“What we’ve got here is a failure to communicate.” Hopefully, that famous line from the 1967 movie Cool Hand Luke won’t apply to our leaders on Capitol Hill, as they work toward a resolution on the debt ceiling debate and budget fight. Read on to learn what this could mean for home loan rates.
Congress continues to debate whether to raise the debt ceiling, which is now at $16.7 trillion. Although the debt limit deadline is technically October 1, the Treasury Department has said that it has enough funding to operate as usual until October 17. Failure to raise the debt limit by October 17 would most likely lead to an unprecedented default on the United States’ bills. In addition, if no deal is reached ahead of the October 1 deadline on the budget fight, a partial government shutdown could occur.
The uncertainty over these issues helped Mortgage Bonds improve last week, as investors moved their money to safer investments like Bonds as they often do in times of uncertainty. Since home loan rates are tied to Mortgage Bonds, this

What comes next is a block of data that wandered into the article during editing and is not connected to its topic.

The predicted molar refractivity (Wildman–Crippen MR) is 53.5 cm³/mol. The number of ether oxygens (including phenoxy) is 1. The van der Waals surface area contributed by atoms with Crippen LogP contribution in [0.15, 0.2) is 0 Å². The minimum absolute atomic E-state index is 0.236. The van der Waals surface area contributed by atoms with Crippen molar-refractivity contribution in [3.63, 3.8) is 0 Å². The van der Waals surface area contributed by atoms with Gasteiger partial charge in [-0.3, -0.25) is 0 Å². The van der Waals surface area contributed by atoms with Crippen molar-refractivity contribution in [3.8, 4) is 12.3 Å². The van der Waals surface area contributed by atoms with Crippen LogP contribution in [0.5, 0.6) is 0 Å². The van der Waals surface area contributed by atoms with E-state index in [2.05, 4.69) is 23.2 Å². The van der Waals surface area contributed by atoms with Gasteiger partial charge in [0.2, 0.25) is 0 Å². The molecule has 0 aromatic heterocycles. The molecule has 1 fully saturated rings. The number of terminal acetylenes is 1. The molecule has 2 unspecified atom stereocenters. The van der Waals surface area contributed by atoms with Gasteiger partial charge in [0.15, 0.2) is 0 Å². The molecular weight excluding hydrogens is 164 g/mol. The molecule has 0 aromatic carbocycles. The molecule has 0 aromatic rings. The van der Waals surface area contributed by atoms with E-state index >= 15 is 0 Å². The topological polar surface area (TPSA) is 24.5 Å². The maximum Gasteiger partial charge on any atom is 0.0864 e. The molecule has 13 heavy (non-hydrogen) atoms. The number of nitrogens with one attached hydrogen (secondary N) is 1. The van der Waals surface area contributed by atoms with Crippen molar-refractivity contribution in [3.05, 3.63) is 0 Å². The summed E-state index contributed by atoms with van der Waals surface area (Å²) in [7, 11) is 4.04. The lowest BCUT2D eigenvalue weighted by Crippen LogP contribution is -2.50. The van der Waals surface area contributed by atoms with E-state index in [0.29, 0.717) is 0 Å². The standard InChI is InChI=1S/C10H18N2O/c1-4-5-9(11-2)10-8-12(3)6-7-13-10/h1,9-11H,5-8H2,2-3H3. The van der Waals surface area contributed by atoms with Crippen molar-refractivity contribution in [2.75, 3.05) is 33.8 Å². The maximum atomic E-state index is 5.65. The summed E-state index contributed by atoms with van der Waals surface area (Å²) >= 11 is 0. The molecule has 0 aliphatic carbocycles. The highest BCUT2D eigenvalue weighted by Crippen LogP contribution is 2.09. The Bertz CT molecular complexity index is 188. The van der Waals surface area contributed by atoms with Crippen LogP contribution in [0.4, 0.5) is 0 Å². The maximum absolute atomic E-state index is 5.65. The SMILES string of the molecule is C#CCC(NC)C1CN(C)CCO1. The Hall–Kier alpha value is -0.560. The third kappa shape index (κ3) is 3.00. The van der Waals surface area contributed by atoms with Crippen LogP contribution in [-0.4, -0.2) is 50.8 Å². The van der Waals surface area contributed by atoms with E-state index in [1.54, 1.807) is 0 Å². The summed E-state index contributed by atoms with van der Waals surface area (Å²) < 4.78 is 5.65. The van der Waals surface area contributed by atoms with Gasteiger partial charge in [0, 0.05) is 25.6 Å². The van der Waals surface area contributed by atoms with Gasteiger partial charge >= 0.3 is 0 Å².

also helped home loan rates improve last week.
In housing news, Case Shiller reported that its 20-City Home Price Index for July rose by 12.4 percent compared to July 2012. This is the fastest annual pace since 2006. However, from June to July there was only a 1.8 percent increase, which is the smallest monthly gain since March, as 15 of the 20 cities saw slower growth. This slowdown can be attributed to the rise in home loan rates over the past few months. New Home Sales did increase by nearly 8 percent in August from July.
Also of note, the government reported that the final reading on Q2 Gross Domestic Product was in line at 2.5 percent and unchanged from the second reading. Inflation as measured by Personal Consumption Expenditures remained tame in August while Personal Incomes and Spending were in line with estimates. These readings give the Fed cover to continue its Bond purchase program known as Quantitative Easing, which has helped home loan rates remain attractive.
The bottom line is that home loan rates remain attractive compared to historical levels and now remains a great time to consider a home purchase or refinance. Let me know if I can answer any questions at all for you or your clients.